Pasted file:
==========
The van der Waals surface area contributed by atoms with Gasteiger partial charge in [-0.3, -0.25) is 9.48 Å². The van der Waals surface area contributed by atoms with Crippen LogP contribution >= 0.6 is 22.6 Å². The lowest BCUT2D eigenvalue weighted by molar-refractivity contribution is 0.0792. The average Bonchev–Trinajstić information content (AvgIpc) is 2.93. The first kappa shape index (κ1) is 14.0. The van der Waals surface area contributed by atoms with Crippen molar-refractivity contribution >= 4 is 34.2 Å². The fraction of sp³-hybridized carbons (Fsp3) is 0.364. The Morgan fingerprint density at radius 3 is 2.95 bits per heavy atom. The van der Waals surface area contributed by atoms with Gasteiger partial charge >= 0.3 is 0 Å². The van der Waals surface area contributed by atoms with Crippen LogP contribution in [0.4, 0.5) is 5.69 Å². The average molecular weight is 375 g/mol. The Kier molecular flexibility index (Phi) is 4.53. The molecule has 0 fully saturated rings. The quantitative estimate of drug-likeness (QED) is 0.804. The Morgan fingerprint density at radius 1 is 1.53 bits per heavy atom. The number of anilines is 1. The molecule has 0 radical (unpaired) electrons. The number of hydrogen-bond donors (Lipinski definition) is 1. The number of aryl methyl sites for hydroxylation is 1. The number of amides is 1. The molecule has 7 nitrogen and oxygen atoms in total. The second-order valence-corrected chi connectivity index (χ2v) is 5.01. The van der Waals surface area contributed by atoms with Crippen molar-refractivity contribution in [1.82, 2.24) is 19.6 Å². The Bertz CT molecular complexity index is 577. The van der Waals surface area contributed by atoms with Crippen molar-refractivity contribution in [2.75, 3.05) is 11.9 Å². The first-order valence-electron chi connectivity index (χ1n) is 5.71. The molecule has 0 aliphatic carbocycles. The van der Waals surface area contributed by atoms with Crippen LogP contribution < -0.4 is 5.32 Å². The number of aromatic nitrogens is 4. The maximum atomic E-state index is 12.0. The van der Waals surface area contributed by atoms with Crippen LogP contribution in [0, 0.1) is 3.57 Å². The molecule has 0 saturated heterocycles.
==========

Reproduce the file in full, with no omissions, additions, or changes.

The van der Waals surface area contributed by atoms with Gasteiger partial charge in [-0.3, -0.25) is 9.48 Å². The van der Waals surface area contributed by atoms with Crippen LogP contribution >= 0.6 is 22.6 Å². The lowest BCUT2D eigenvalue weighted by molar-refractivity contribution is 0.0792. The average Bonchev–Trinajstić information content (AvgIpc) is 2.93. The first kappa shape index (κ1) is 14.0. The van der Waals surface area contributed by atoms with Crippen molar-refractivity contribution >= 4 is 34.2 Å². The fraction of sp³-hybridized carbons (Fsp3) is 0.364. The Morgan fingerprint density at radius 3 is 2.95 bits per heavy atom. The van der Waals surface area contributed by atoms with Gasteiger partial charge >= 0.3 is 0 Å². The van der Waals surface area contributed by atoms with Crippen LogP contribution in [0.4, 0.5) is 5.69 Å². The average molecular weight is 375 g/mol. The Kier molecular flexibility index (Phi) is 4.53. The molecule has 0 fully saturated rings. The quantitative estimate of drug-likeness (QED) is 0.804. The Morgan fingerprint density at radius 1 is 1.53 bits per heavy atom. The number of anilines is 1. The molecule has 0 radical (unpaired) electrons. The number of hydrogen-bond donors (Lipinski definition) is 1. The number of aryl methyl sites for hydroxylation is 1. The number of amides is 1. The molecule has 7 nitrogen and oxygen atoms in total. The second-order valence-corrected chi connectivity index (χ2v) is 5.01. The van der Waals surface area contributed by atoms with Crippen molar-refractivity contribution in [1.82, 2.24) is 19.6 Å². The Bertz CT molecular complexity index is 577. The van der Waals surface area contributed by atoms with Crippen molar-refractivity contribution in [2.75, 3.05) is 11.9 Å². The first-order valence-electron chi connectivity index (χ1n) is 5.71. The molecule has 0 aliphatic carbocycles. The van der Waals surface area contributed by atoms with Crippen LogP contribution < -0.4 is 5.32 Å². The number of aromatic nitrogens is 4. The maximum atomic E-state index is 12.0. The van der Waals surface area contributed by atoms with Crippen LogP contribution in [0, 0.1) is 3.57 Å². The molecule has 0 saturated heterocycles.